The new scientific paper “Global warming is shifting the relationships between fire weather and realized fire-induced CO2 emissions in Europe” report a historic change in the European fire regime driven by climate change, the more intense in the Mediterranean area. The work, published on the journal Scientific Reports is directed by Jofre Carnicer from the Center for Ecological Research and Forestry Applications (CREAF). Access the in-depth article on the CREAF wesbite.
Fire activity has significantly changed in Europe over the last decades (1980–2020s), with the emergence of summers attaining unprecedented fire prone weather conditions. Here we report a significant shift in the non-stationary relationship linking fire weather conditions and fire intensity measured in terms of CO2 emissions released during biomass burning across a latitudinal gradient of European IPCC regions. The reported trends indicate that global warming is possibly inducing an incipient change on regional fire dynamics towards increased fire impacts in Europe, suggesting that emerging risks posed by exceptional fire-weather danger conditions may progressively exceed current wildfire suppression capabilities in the next decades and impact forest carbon sinks.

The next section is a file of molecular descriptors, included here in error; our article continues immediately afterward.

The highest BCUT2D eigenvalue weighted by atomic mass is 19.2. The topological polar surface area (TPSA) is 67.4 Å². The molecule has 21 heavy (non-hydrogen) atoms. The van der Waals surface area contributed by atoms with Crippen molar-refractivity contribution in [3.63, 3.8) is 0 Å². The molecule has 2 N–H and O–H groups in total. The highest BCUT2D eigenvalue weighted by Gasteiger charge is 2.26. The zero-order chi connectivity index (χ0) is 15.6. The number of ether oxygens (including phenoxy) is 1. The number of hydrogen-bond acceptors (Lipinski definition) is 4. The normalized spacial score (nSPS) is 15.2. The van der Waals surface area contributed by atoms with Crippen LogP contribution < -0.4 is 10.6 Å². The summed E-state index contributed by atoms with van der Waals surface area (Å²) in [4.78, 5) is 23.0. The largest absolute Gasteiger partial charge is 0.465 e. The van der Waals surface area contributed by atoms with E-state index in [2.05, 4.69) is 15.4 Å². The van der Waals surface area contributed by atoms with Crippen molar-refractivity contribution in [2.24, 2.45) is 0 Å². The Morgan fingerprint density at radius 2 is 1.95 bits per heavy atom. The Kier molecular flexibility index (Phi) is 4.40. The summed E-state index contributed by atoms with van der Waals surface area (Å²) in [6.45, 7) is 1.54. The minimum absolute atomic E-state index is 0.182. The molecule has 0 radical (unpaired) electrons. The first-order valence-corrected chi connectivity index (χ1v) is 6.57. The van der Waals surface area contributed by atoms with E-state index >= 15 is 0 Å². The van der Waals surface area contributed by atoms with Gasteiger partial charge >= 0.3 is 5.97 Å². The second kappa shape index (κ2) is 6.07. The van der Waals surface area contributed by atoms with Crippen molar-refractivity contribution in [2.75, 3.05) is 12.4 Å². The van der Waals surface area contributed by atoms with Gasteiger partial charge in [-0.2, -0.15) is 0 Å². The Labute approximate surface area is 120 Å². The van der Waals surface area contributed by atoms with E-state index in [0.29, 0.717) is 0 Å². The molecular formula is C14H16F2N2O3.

Carnicer, J., Alegria, A., Giannakopoulos, C. et al. Global warming is shifting the relationships between fire weather and realized fire-induced CO2 emissions in Europe. Sci Rep 12, 10365 (2022). https://doi.org/10.1038/s41598-022-14480-8